196 Victoria, Woodstock
20.08 - 30.08.2020
A pile of hands, laid over one another, on a table; one plum-skinned, languid from the wrist, draped over the top. A figure, their face veiled by a wide-brimmed hat, reaches out to add theirs. The gesture invokes a pact, a sense of unity, even teamwork, as suggested in the title Built upon rocks. The plates and pile of fruit on the table – purple figs with pink exposed in their cross sections – allude to a shared meal. The sky is yellow, melting into the lilac and purple of the figures. There’s a sense of dryness, of sweat and hard labour in the heavy warmth of day, against the shadows and the royal purple skins.
Anna van der Ploeg’s ‘Map with Open Windows’, an exhibition of woodblocks and oil paintings, was due to show at SMITH in April. When the gallery closed its doors before lockdown eased, the artist decided to organize her own show, independently. This is a brave move, showing that one can operate outside the legitimizing space of the gallery. The work as a whole, in form, in feeling, in the weird, simmering, beautiful space it presents, is brave.
I lean in to see the layers of oil, seeped into the cotton. The palette is warm, rich and giving – but there is also something concealed, held back. In many works faces are hidden, in the act of holding up a map or hanging laundry. There is a preoccupation with hands and feet; what is obscured lies behind sheets or under tables. In the figures’ movements, a sense of struggle, of violence, latent to the point of undetectable, but emerging the longer you look at the painting. A lover’s discourse shows feet touching under a table: the luminous red of his bare thighs, a napkin on her lap, the floor patterned with broken plates.
In the sequences of woodblocks, small grooves have been carved, growing like tiny leaves or flames. The feeling on the surface is like a disturbance on water. The form asserts its originality; the plywood is bent so that it cannot resemble a printing block. Figures crawl on the checkered floor beneath a table, between several pairs of legs. Some are locked in a fight (or an embrace), one reaches for the food on a plate held out to him. The table forms a ceiling – a limit to the world, a world below the one we know. There’s a queue of people devolving into movement, sprawling, falling, holding hands, the gestures reminiscent of Matisse’s Dancers. We see similar red figures struggling in a headwind, accosted by fly-away laundry. Washing lines bear white clothes, semi-translucent and animated in the wind, appearing like the ghosts of shirts and pants.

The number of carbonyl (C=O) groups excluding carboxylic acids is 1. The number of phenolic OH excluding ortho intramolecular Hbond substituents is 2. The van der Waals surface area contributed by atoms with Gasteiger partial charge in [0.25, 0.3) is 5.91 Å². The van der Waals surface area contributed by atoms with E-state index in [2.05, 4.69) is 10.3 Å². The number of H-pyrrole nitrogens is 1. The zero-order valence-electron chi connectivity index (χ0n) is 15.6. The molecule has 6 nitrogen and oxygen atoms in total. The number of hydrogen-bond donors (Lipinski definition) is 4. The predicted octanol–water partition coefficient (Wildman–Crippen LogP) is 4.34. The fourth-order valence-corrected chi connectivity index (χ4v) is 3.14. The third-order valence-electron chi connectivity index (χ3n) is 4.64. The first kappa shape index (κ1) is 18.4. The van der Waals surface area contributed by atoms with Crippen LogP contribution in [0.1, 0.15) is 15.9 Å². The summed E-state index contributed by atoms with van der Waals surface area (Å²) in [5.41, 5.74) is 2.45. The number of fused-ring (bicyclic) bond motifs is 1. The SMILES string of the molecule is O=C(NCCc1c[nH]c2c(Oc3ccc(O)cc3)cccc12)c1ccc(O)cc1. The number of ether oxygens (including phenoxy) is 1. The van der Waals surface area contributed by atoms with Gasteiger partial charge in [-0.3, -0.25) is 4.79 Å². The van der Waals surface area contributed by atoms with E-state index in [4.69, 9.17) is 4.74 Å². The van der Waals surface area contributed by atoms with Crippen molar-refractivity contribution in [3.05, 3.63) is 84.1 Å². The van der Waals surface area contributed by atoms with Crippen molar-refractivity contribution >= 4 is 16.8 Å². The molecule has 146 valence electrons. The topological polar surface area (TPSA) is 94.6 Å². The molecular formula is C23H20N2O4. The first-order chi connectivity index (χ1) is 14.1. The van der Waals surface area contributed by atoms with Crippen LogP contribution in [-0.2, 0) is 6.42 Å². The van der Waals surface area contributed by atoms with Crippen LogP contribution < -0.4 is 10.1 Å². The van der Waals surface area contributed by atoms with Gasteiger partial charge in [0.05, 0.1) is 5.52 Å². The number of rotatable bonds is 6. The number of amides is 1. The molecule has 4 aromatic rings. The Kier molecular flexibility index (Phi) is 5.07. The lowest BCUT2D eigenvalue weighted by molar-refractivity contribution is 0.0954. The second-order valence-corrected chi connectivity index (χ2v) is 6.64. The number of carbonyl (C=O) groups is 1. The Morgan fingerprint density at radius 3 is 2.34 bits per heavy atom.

The work is physically beautiful in a way that risks its dismissal as unserious or superficial; beauty presents no challenge, no discomfort, just pleasure for its own sake. In contrast, the unaesthetic forces the viewer to see it. There is a moral implication in this challenge: ugliness disturbs; beauty soothes. The unaesthetic disrupts assumptions, hierarchies and ideals of beauty. In contrast to this, or perhaps because of it, beauty, here, functions as both a challenge and a seduction: it draws the viewer in, making them engage without affronting them or giving them the desire to turn away. Van der Ploeg’s work allows us to look closer and longer, to notice more. The effect here is not abstract; there is a sense of struggle or discomfort, but only if you stay with the works for a while.
It seems the same story is being played out in different scenes, through different perspectives: a domestic setting featuring tables, plates and food, but the food is scattered on the floor; an idealized pastoral scene – white washing hanging on the line in a field, but surrounded by smoke from a fire. Something is awry.
Saying this work is about labour, space or belonging would be turning it into a fable and indeed there is something surreal and poetic about it. Yet there is no moral, nothing dictatorial; only suggestions. Beauty becomes an aid to interrogation, rather than an escape from it. A red hand holding a sphere – a sun perhaps, or a wide-brimmed hat – is titled Fortune favours the rich.
In the final two images something is, perhaps, revealed. A young man, a boy even, sitting on the ground. His is more than the suggestion of a face; the only face we see clearly in all the works. Another figure stands above him, hand on his shoulder. It is a caring, but authoritative gesture. The one title, The truth is slow to get its boots on, iterates his sense of unwillingness, his resistance to the touch. Given the specificity of the face, I wonder whether the person we see is real or symbolic. In these larger figures, the etching in the wood is more obvious than in the other woodblocks; the features and marks on their skin thrown into sharper relief. The effect is reminiscent of lines on a map, echoing the ways in which we are marked by the world and the marks we make in return.
Still, these paintings felt somewhat separate from the others; rather than filling in the prior blanks they make the viewer more uncertain. In the whirling spirals of smoke or cloth, or the blank expanse of a sheet, or a piece of paper, there seems a desire to make sense of things, but a knowing that this desire is fraught.